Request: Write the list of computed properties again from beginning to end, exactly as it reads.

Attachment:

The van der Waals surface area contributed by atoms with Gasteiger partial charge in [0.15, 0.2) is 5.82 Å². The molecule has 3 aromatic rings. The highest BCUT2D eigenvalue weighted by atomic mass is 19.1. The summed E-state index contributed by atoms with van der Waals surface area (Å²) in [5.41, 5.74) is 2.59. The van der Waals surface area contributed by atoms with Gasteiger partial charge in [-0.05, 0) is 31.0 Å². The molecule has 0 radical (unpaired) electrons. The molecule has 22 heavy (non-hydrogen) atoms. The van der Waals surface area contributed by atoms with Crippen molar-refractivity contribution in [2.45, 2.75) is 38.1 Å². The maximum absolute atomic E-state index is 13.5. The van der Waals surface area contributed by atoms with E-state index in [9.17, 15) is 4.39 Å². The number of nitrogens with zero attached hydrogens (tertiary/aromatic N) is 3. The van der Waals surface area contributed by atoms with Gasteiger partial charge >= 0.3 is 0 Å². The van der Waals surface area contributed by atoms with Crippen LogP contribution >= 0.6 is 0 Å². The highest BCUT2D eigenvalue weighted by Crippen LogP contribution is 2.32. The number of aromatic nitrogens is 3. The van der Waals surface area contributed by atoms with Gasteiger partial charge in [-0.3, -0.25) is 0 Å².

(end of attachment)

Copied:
The van der Waals surface area contributed by atoms with Gasteiger partial charge in [0.15, 0.2) is 5.82 Å². The molecule has 3 aromatic rings. The highest BCUT2D eigenvalue weighted by atomic mass is 19.1. The summed E-state index contributed by atoms with van der Waals surface area (Å²) in [5.41, 5.74) is 2.59. The van der Waals surface area contributed by atoms with Gasteiger partial charge in [-0.05, 0) is 31.0 Å². The molecule has 0 radical (unpaired) electrons. The molecule has 22 heavy (non-hydrogen) atoms. The van der Waals surface area contributed by atoms with Crippen molar-refractivity contribution in [2.45, 2.75) is 38.1 Å². The maximum absolute atomic E-state index is 13.5. The van der Waals surface area contributed by atoms with E-state index in [9.17, 15) is 4.39 Å². The number of nitrogens with zero attached hydrogens (tertiary/aromatic N) is 3. The van der Waals surface area contributed by atoms with Gasteiger partial charge >= 0.3 is 0 Å². The van der Waals surface area contributed by atoms with Crippen LogP contribution >= 0.6 is 0 Å². The highest BCUT2D eigenvalue weighted by Crippen LogP contribution is 2.32. The number of aromatic nitrogens is 3. The van der Waals surface area contributed by atoms with Gasteiger partial charge in [-0.3, -0.25) is 0 Å².